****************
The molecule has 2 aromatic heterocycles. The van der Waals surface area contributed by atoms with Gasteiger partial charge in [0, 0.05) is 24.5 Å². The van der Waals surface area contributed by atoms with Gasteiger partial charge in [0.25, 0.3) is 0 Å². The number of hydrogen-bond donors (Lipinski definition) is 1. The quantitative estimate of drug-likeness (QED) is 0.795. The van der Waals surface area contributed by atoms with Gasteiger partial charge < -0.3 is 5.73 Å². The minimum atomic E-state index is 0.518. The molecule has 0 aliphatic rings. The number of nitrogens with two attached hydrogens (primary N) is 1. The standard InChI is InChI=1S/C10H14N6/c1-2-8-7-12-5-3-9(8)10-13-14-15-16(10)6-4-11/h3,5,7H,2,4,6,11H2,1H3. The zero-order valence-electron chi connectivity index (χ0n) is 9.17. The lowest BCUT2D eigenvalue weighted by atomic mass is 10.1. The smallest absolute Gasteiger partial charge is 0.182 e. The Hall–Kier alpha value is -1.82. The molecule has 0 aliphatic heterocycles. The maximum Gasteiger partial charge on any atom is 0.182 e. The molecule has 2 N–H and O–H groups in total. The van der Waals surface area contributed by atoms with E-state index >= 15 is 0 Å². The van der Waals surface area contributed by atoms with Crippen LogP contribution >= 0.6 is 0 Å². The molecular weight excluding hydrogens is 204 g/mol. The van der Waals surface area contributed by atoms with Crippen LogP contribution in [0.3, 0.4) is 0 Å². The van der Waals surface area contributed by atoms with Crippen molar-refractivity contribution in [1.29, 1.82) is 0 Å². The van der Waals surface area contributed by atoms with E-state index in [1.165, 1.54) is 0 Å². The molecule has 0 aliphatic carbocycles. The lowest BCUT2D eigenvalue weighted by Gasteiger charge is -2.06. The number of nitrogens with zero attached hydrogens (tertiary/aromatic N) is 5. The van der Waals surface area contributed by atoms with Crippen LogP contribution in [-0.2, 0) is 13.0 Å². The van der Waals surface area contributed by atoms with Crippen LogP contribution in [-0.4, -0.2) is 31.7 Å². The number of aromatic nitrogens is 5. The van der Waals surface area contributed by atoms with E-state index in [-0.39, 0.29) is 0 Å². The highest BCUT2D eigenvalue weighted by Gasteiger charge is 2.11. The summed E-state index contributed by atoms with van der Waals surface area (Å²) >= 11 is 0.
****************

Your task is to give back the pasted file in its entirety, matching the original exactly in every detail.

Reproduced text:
The molecule has 2 aromatic heterocycles. The van der Waals surface area contributed by atoms with Gasteiger partial charge in [0, 0.05) is 24.5 Å². The van der Waals surface area contributed by atoms with Gasteiger partial charge in [0.25, 0.3) is 0 Å². The number of hydrogen-bond donors (Lipinski definition) is 1. The quantitative estimate of drug-likeness (QED) is 0.795. The van der Waals surface area contributed by atoms with Gasteiger partial charge < -0.3 is 5.73 Å². The minimum atomic E-state index is 0.518. The molecule has 0 aliphatic rings. The number of nitrogens with two attached hydrogens (primary N) is 1. The standard InChI is InChI=1S/C10H14N6/c1-2-8-7-12-5-3-9(8)10-13-14-15-16(10)6-4-11/h3,5,7H,2,4,6,11H2,1H3. The zero-order valence-electron chi connectivity index (χ0n) is 9.17. The lowest BCUT2D eigenvalue weighted by atomic mass is 10.1. The smallest absolute Gasteiger partial charge is 0.182 e. The Hall–Kier alpha value is -1.82. The molecule has 0 aliphatic heterocycles. The maximum Gasteiger partial charge on any atom is 0.182 e. The molecule has 2 N–H and O–H groups in total. The van der Waals surface area contributed by atoms with E-state index >= 15 is 0 Å². The van der Waals surface area contributed by atoms with Crippen LogP contribution >= 0.6 is 0 Å². The molecular weight excluding hydrogens is 204 g/mol. The van der Waals surface area contributed by atoms with Crippen LogP contribution in [0.3, 0.4) is 0 Å². The van der Waals surface area contributed by atoms with Crippen molar-refractivity contribution in [1.29, 1.82) is 0 Å². The van der Waals surface area contributed by atoms with E-state index in [1.165, 1.54) is 0 Å². The molecule has 0 aliphatic carbocycles. The lowest BCUT2D eigenvalue weighted by Gasteiger charge is -2.06. The number of nitrogens with zero attached hydrogens (tertiary/aromatic N) is 5. The van der Waals surface area contributed by atoms with Crippen LogP contribution in [-0.2, 0) is 13.0 Å². The van der Waals surface area contributed by atoms with Crippen LogP contribution in [-0.4, -0.2) is 31.7 Å². The number of aromatic nitrogens is 5. The van der Waals surface area contributed by atoms with E-state index in [-0.39, 0.29) is 0 Å². The highest BCUT2D eigenvalue weighted by Gasteiger charge is 2.11. The summed E-state index contributed by atoms with van der Waals surface area (Å²) >= 11 is 0.